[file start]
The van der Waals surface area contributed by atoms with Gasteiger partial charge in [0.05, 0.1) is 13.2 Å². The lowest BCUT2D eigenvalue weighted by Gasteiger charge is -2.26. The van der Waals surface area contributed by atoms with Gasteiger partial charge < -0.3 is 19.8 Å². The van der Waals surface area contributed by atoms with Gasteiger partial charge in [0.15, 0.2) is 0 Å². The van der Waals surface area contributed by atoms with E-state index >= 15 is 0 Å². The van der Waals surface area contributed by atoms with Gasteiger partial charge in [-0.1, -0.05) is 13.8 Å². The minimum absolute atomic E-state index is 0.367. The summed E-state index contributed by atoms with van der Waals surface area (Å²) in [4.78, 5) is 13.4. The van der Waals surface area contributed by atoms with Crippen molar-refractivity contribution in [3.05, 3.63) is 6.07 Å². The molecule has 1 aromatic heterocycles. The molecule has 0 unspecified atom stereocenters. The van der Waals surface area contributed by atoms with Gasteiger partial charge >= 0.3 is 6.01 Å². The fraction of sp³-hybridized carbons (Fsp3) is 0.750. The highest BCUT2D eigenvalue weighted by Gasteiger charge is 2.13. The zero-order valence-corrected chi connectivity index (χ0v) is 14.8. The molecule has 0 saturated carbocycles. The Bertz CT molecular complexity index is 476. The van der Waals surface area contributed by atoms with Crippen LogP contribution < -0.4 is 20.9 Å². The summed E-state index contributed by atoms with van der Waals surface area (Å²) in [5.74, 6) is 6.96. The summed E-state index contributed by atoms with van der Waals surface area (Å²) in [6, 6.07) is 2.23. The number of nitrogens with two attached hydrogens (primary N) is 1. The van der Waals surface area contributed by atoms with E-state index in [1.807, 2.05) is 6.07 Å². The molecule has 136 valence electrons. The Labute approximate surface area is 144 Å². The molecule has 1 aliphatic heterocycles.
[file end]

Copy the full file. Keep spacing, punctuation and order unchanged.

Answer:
The van der Waals surface area contributed by atoms with Gasteiger partial charge in [0.05, 0.1) is 13.2 Å². The lowest BCUT2D eigenvalue weighted by Gasteiger charge is -2.26. The van der Waals surface area contributed by atoms with Gasteiger partial charge < -0.3 is 19.8 Å². The van der Waals surface area contributed by atoms with Gasteiger partial charge in [0.15, 0.2) is 0 Å². The van der Waals surface area contributed by atoms with E-state index >= 15 is 0 Å². The van der Waals surface area contributed by atoms with Gasteiger partial charge in [-0.1, -0.05) is 13.8 Å². The minimum absolute atomic E-state index is 0.367. The summed E-state index contributed by atoms with van der Waals surface area (Å²) in [4.78, 5) is 13.4. The van der Waals surface area contributed by atoms with Crippen molar-refractivity contribution in [3.05, 3.63) is 6.07 Å². The molecule has 1 aromatic heterocycles. The molecule has 0 unspecified atom stereocenters. The van der Waals surface area contributed by atoms with Gasteiger partial charge >= 0.3 is 6.01 Å². The fraction of sp³-hybridized carbons (Fsp3) is 0.750. The highest BCUT2D eigenvalue weighted by Gasteiger charge is 2.13. The zero-order valence-corrected chi connectivity index (χ0v) is 14.8. The molecule has 0 saturated carbocycles. The Bertz CT molecular complexity index is 476. The van der Waals surface area contributed by atoms with Crippen LogP contribution < -0.4 is 20.9 Å². The summed E-state index contributed by atoms with van der Waals surface area (Å²) in [5.74, 6) is 6.96. The summed E-state index contributed by atoms with van der Waals surface area (Å²) in [6, 6.07) is 2.23. The number of nitrogens with two attached hydrogens (primary N) is 1. The van der Waals surface area contributed by atoms with E-state index in [1.807, 2.05) is 6.07 Å². The molecule has 136 valence electrons. The Labute approximate surface area is 144 Å². The molecule has 1 aliphatic heterocycles.